"A child's learning is the funtion more of the characteristics of his classmates than those of the teacher." James Coleman, 1972

Tuesday, August 26, 2014

Klein Doing Damage Control for Deasy While Selling His Own Tablet Solution

Ole McChoakumchild, himself, Joel Klein, had his media mothballs removed long enough this morning to go on CBS to pretend to defend "Dr." John Deasy's slimeware that he provided for Apple hardware  and Pearson software to complete the Los Angeles IPad fiasco deal.  What he was really for is to get Murdoch's Amplify tablets under the national spotlight.

And what a salesman Klein is!  A rather feisty report on the panel at CBS told Klein she had read that much of what kids "learned" on screen was retained for a very short time.  How do you make sure that is not happening? 

Klein's answer: you give them informal assessments more often, beginning immediately after they read something.  That's Rupert's boy!

From the LA Times:
. . . Emails and other documents, some of which were released under a California Public Records Act request Friday, showed detailed — and numerous — contacts between Deasy, Deputy Supt. Jaime Aquino and the corporate executives.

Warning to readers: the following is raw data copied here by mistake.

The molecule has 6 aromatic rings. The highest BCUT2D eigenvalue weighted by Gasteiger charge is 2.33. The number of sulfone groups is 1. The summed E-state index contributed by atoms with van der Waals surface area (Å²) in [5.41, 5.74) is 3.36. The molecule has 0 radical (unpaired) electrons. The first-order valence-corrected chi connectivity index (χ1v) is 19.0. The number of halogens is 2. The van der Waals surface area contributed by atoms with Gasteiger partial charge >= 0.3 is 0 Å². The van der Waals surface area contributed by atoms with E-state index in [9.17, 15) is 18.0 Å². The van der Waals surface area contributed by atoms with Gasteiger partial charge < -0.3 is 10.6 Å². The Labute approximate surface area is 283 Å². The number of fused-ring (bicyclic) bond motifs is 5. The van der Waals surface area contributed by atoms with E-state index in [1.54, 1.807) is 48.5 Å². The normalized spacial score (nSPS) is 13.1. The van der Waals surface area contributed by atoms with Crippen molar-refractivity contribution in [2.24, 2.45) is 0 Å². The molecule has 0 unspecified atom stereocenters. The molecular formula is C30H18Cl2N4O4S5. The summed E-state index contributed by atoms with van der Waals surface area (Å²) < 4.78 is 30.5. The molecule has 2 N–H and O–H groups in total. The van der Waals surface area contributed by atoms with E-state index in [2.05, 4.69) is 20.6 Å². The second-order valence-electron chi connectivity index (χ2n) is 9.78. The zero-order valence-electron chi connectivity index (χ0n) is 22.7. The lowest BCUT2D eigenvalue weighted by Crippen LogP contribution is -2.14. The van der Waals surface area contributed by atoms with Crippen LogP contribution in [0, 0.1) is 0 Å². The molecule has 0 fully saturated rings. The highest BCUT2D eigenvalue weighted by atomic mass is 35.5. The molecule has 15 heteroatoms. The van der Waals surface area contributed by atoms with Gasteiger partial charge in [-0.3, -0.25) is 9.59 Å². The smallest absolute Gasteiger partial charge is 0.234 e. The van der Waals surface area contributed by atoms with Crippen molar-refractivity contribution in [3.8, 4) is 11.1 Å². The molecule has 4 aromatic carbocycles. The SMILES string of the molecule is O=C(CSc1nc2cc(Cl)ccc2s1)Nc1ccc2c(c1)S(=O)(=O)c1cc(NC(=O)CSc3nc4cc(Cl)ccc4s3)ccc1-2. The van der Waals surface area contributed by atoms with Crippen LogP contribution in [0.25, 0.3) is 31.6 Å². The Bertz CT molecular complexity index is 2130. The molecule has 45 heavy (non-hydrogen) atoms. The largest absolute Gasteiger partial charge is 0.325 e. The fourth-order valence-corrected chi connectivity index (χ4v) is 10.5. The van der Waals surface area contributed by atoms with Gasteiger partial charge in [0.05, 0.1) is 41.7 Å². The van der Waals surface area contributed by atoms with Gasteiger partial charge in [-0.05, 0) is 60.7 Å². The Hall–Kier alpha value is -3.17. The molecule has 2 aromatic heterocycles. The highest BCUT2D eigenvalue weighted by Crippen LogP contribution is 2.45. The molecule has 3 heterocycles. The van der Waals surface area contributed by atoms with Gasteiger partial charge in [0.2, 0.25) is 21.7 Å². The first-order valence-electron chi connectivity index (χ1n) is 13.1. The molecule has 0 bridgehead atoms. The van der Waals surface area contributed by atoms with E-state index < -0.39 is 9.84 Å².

It appears that the officials began discussing the school system's effort to supply students computers equipped with online curriculum at least two years before the contract was approved.

In one email, from May 24, 2012, Aquino seems to strategize with higher-ups from Pearson on how to ensure that it got the job.

"I believe we would have to make sure that your bid is the lowest one," wrote Aquino, who was an executive with a Pearson affiliate before joining L.A. Unified.

Deasy was one of the last to participate in that email exchange and made his comments after Aquino's, which covered several topics.

"Understand your points and we need to work together on this quickly," Deasy wrote. "I want to not loose [sic] an amazing opportunity and fully recognize our current limits."
On Sunday, Deasy said that the conversations were only about a "pilot program we did at several schools months before we decided to do a large-scale implementation. We did work closely on this pilot."

Deasy said he recalled that Aquino also offered another major vendor, Amplify Education Inc., a similar opportunity.

"Nothing was done in any inappropriate way whatsoever," the superintendent said. "Of course I talk to people. I would be expected to."

Aquino left L.A. Unified at the end of last year and has not responded to interview requests. . . .

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